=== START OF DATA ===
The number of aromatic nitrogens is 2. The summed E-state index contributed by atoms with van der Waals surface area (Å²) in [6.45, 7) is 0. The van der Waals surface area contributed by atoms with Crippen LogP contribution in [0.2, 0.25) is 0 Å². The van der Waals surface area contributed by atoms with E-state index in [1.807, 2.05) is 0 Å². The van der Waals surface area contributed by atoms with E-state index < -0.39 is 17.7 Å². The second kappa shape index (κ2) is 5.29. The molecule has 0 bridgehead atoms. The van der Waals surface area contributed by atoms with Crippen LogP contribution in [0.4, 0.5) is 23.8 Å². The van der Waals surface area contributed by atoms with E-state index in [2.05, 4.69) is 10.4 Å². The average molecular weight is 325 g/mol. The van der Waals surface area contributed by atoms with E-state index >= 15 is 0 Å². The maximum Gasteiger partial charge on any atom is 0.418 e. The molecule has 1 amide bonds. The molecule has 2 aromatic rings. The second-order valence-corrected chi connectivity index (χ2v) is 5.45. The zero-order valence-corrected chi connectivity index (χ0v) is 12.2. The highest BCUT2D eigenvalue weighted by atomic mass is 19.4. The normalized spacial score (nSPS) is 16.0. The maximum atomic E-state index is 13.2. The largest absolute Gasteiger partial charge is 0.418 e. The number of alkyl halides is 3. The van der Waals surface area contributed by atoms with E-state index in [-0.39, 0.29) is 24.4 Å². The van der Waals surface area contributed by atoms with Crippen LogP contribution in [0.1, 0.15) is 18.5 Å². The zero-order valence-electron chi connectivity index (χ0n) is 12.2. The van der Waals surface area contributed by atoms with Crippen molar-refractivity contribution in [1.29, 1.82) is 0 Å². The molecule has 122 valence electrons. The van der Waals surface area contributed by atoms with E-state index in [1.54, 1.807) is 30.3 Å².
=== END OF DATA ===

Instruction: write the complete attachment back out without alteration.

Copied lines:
The number of aromatic nitrogens is 2. The summed E-state index contributed by atoms with van der Waals surface area (Å²) in [6.45, 7) is 0. The van der Waals surface area contributed by atoms with Crippen LogP contribution in [0.2, 0.25) is 0 Å². The van der Waals surface area contributed by atoms with E-state index in [1.807, 2.05) is 0 Å². The van der Waals surface area contributed by atoms with E-state index < -0.39 is 17.7 Å². The second kappa shape index (κ2) is 5.29. The molecule has 0 bridgehead atoms. The van der Waals surface area contributed by atoms with Crippen LogP contribution in [0.4, 0.5) is 23.8 Å². The van der Waals surface area contributed by atoms with E-state index in [2.05, 4.69) is 10.4 Å². The average molecular weight is 325 g/mol. The van der Waals surface area contributed by atoms with E-state index >= 15 is 0 Å². The maximum Gasteiger partial charge on any atom is 0.418 e. The molecule has 1 amide bonds. The molecule has 2 aromatic rings. The second-order valence-corrected chi connectivity index (χ2v) is 5.45. The zero-order valence-corrected chi connectivity index (χ0v) is 12.2. The highest BCUT2D eigenvalue weighted by atomic mass is 19.4. The normalized spacial score (nSPS) is 16.0. The maximum atomic E-state index is 13.2. The largest absolute Gasteiger partial charge is 0.418 e. The number of alkyl halides is 3. The van der Waals surface area contributed by atoms with E-state index in [-0.39, 0.29) is 24.4 Å². The van der Waals surface area contributed by atoms with Crippen LogP contribution in [0.1, 0.15) is 18.5 Å². The zero-order valence-electron chi connectivity index (χ0n) is 12.2. The van der Waals surface area contributed by atoms with Crippen molar-refractivity contribution in [1.29, 1.82) is 0 Å². The molecule has 122 valence electrons. The van der Waals surface area contributed by atoms with E-state index in [1.54, 1.807) is 30.3 Å².